Police Storm Protest Camp In Yemen
A brutal crackdown failed to stop massive protests against Yemen's U.S.-backed president, who attacked a protest camp in the south's main city on Saturday but couldn't halt demonstrations there or in the capital.
Police shot live ammunition, rubber bullets and tear gas at protesters in the makeshift camp in Aden, wounding at least 13 people including three hit by the live rounds, demonstrators told The Associated Pres by telephone.
Thousands surged out of the camp and surrounded a nearby police station in an attempt to seize it. Police fired in the air to hold them back, protesters told the AP.
President Ali Abdullah Saleh's crackdown on dissent escalated dramatically on Friday, when security forces in the capital, Sanaa, killed at least 46 people and injured hundreds.
Thousands demanding Saleh's ouster stood their ground, hurling stones at troops despite more live fire and tear gas, in the large traffic circle they have dubbed Taghyir, or Change, Square.
The protests continued Saturday as soldiers in tanks and armored personnel carriers took up positions at intersections and key buildings including the presidential palace, the state TV building and other government institutions. Soldiers searched motorists and passersby.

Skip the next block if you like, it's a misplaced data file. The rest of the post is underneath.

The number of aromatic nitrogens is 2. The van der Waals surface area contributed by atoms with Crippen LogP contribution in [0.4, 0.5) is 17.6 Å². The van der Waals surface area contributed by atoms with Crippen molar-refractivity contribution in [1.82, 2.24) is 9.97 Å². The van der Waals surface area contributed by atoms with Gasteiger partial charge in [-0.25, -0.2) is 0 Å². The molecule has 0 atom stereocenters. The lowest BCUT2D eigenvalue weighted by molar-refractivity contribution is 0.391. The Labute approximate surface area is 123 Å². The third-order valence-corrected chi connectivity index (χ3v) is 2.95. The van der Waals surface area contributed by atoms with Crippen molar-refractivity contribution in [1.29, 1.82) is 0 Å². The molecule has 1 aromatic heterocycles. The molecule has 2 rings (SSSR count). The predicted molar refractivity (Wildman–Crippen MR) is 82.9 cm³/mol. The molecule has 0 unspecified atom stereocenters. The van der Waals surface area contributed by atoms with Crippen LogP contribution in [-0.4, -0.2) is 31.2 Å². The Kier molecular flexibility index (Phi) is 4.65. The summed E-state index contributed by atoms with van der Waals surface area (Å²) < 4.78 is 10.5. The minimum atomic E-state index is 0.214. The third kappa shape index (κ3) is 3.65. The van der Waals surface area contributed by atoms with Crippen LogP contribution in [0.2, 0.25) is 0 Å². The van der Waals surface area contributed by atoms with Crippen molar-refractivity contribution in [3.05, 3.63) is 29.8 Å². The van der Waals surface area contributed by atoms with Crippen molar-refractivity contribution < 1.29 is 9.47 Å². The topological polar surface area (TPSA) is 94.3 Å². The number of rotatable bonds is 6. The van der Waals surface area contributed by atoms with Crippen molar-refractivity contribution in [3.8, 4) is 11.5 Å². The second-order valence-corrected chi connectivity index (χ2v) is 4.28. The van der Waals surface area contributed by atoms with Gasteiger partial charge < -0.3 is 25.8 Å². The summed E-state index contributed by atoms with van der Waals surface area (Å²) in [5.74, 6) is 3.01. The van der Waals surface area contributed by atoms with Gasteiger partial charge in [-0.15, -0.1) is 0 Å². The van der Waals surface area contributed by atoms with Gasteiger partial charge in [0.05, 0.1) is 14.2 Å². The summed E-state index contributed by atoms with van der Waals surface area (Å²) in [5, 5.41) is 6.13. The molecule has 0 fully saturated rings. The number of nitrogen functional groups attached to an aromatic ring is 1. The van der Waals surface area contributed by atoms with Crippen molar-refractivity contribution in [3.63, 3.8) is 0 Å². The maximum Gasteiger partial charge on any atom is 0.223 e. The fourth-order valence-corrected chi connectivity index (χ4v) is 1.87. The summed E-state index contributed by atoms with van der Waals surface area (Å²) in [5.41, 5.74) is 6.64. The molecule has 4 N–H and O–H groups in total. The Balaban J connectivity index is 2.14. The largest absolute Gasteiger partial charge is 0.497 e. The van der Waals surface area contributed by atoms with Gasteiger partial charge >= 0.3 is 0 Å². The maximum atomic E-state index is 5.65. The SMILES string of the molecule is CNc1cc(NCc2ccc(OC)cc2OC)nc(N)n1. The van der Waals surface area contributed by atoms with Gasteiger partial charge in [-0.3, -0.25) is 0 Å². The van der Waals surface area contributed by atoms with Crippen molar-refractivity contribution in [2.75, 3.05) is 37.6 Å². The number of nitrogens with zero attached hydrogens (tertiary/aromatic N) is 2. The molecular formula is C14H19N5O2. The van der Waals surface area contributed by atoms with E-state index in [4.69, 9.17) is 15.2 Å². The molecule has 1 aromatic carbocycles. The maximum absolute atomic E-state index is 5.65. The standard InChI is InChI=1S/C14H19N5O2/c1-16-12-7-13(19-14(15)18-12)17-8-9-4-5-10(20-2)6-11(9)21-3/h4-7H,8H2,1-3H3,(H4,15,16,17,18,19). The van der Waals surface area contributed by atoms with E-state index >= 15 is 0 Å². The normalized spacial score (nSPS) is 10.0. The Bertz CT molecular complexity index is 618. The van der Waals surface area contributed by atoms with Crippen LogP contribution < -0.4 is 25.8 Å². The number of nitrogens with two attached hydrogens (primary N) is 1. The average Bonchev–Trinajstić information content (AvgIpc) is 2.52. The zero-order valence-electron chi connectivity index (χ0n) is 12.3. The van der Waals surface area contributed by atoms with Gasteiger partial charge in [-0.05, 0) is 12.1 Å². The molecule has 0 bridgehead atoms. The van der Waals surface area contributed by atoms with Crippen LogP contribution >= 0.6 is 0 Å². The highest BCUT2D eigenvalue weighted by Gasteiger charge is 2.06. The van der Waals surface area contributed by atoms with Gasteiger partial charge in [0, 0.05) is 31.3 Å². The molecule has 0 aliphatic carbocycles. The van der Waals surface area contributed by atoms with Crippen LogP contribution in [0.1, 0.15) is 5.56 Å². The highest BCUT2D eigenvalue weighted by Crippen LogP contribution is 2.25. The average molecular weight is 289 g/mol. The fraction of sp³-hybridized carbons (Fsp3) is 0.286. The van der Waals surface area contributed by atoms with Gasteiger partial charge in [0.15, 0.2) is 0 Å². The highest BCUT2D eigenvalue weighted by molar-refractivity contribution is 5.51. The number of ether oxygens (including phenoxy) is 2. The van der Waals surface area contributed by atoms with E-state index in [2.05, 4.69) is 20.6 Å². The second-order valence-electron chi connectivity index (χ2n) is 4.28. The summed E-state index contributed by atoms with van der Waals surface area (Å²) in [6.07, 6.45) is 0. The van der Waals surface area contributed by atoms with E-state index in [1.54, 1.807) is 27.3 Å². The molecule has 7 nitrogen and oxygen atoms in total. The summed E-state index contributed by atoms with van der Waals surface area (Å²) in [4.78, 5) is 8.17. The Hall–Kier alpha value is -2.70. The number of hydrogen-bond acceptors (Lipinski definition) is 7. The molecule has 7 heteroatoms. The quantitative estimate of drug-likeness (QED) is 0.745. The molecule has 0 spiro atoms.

Many of the victims in Friday's violence were shot in the head and neck, their bodies left sprawled on the ground. They included a Yemeni photojournalist, Jamal al-Sharaabi, who was the first journalist killed in the unrest.
The violence was condemned by the United States, which has long relied on Saleh for help fighting the al-Qaida branch based in this volatile, impoverished nation and is sending Yemen's government with $250 million in military aid this year.
Several prominent members of Saleh's ruling Congress Party announced their resignation Saturday. Among those were two former culture ministers and the head of the state-run news agency, Nasr Taha Moustafa, who has close ties to Saleh.
Two cabinet ministers have already resigned in protest.
U.N. Secretary-General Ban Ki-moon was "deeply troubled," said his spokesman, Martin Nesirky. He "reiterates his call for utmost restraint and reminds the government of Yemen that it has an obligation to protect civilians." Copyright 2011 National Public Radio. To see more, visit http://www.npr.org/.